I thought for sure that there would have been a duplicate question somewhere on the site that answers this question, but I can't find one, so here's a quick description of the method.
- Put your IMU in a known starting position and orientation (position + orientation = "pose").
- Capture IMU accelerometer and gyroscope readings.
- Use numeric integration on the gyroscope output (
angle += gyroReading*deltaTime) to get the current orientation of the IMU.
- Use the current orientation of the IMU to construct a rotation matrix that will transform the accelerometer readings from the IMU "body frame" of reference to the "world frame" of reference.
- Use numeric integration on the transformed accelerometer output (
speed += xfmAccelerometerReading*deltaTime) to get the current speed of the IMU in the world frame.
- Use numeric integration on the world-frame speed (
position += speed*deltaTime, or
position += speed*deltaTime + 0.5*xfmAccelerometerReading*deltaTime*deltaTime) to get the current position of the IMU in the world frame.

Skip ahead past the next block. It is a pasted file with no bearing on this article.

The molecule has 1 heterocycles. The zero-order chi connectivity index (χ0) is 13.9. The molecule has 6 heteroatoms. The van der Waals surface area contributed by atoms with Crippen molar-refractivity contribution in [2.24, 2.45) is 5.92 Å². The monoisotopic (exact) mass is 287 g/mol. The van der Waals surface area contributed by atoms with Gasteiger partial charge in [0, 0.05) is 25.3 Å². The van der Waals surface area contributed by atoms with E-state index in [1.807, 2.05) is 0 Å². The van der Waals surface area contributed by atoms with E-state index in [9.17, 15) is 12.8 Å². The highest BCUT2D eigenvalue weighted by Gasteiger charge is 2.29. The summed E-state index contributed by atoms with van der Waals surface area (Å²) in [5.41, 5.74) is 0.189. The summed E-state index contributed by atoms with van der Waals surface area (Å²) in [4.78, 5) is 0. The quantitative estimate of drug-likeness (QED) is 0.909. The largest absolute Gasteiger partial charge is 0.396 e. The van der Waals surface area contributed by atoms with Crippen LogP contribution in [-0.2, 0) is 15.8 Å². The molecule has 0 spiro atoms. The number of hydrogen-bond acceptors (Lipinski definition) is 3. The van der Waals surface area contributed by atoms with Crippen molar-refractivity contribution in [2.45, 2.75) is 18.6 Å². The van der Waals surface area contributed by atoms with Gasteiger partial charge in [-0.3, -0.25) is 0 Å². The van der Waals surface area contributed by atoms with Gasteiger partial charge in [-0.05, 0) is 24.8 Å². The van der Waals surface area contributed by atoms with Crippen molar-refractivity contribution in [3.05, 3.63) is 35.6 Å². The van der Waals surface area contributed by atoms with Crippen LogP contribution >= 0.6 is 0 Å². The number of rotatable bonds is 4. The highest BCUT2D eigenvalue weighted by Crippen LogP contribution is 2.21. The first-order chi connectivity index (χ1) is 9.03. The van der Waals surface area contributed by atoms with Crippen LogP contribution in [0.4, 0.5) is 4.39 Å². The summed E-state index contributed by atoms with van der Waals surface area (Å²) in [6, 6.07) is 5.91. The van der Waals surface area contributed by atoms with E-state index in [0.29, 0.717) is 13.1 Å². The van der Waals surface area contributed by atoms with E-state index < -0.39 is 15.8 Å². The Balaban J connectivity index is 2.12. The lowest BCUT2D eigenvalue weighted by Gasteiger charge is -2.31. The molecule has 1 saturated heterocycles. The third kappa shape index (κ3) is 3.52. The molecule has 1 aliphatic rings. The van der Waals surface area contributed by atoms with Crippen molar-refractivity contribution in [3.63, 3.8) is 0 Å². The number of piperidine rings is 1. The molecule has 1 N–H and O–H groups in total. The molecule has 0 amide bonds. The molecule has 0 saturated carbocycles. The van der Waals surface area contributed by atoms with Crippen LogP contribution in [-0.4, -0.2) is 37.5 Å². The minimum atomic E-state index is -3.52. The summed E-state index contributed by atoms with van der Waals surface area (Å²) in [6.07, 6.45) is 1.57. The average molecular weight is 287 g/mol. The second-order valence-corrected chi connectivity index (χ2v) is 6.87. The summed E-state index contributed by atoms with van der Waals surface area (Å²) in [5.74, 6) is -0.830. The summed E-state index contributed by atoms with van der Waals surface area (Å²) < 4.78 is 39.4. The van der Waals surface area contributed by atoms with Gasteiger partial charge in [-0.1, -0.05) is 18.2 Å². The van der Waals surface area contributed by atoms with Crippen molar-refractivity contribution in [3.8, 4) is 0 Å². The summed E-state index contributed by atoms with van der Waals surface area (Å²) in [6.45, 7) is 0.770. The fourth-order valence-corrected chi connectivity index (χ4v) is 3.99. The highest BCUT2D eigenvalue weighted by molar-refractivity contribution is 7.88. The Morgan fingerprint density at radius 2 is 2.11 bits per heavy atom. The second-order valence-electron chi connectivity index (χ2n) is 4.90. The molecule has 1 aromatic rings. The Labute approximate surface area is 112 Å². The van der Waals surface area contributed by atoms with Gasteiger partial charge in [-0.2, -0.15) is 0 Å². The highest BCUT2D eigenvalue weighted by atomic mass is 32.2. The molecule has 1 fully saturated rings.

- GOTO: 2.
This is the most simplistic way of using an IMU output to get position. All sensors have a bias, though, so when you integrate the output you're left with a drift on the speed, position, and orientation estimates (important because they are estimates and not measurements).
You can use the gravitational "down" vector (the only sustainable long-term acceleration) to correct any drift on your x/y rotations. You can use a magnetometer/compass to correct any drift on your z rotation. You can use GPS to correct position drift.
I am a huge fan of the Madgwick filter and plug it every chance I get - it's free, open-source, outperforms the Kalman filter, and it's probably already written for you. It will take accelerometer, gyro, and magnetometer readings and give you the outputs.